The EU and Its Russian Energy Dependence
Can the EU move away from Russian imports? We break it down for you.
IN THIS PUBLICATION:
- All EU member states are net importers of energy (i.e. there is no EU country that is self-sufficient energy-wise).
- Around 20% of the EU’s energy consumption relies on fuel sources imported from Russia.
- Russian oil and coal imports can be replaced, but natural gas scarcity will force EU countries (some more than others) to lower gas demand during winter months – which is likely to have a negative economic impact.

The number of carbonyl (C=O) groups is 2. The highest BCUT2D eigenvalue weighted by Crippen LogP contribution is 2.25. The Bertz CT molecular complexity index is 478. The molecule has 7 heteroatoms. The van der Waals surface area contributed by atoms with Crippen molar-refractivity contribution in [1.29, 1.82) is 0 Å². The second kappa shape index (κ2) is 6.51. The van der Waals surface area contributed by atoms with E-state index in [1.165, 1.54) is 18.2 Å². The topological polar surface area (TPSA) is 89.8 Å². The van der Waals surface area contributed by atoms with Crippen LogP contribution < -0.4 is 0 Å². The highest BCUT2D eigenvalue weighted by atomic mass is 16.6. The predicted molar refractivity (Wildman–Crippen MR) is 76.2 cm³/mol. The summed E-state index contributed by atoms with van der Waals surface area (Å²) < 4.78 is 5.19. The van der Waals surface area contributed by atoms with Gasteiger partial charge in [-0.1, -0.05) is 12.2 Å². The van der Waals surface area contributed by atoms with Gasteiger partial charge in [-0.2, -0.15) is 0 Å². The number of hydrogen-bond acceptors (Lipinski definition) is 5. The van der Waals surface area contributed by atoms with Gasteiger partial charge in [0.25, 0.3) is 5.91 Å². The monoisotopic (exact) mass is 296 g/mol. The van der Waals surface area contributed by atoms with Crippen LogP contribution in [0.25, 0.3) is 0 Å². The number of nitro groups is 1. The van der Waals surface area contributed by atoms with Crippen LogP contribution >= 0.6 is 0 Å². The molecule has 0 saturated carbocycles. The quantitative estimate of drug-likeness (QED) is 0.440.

Strategic Energy Errors
I’d argue that over the next few years, the number one issue facing the EU (by far) is to navigate this current energy crisis, phasing out its dependence on Russia and becoming more self-sustainable, in a way that minimizes political instability and economic damage.
That’s a pretty consensus view, I know, but I’d stress that for an Italian/Portuguese man in his mid-twenties, to be spending his time writing about energy dependence during the first weeks of August instead of finding ways to land in MYK in time for Islandman’s live DJ set at Scorpios for yet another overpriced evening of social media virtue signaling speaks to the importance of such a theme.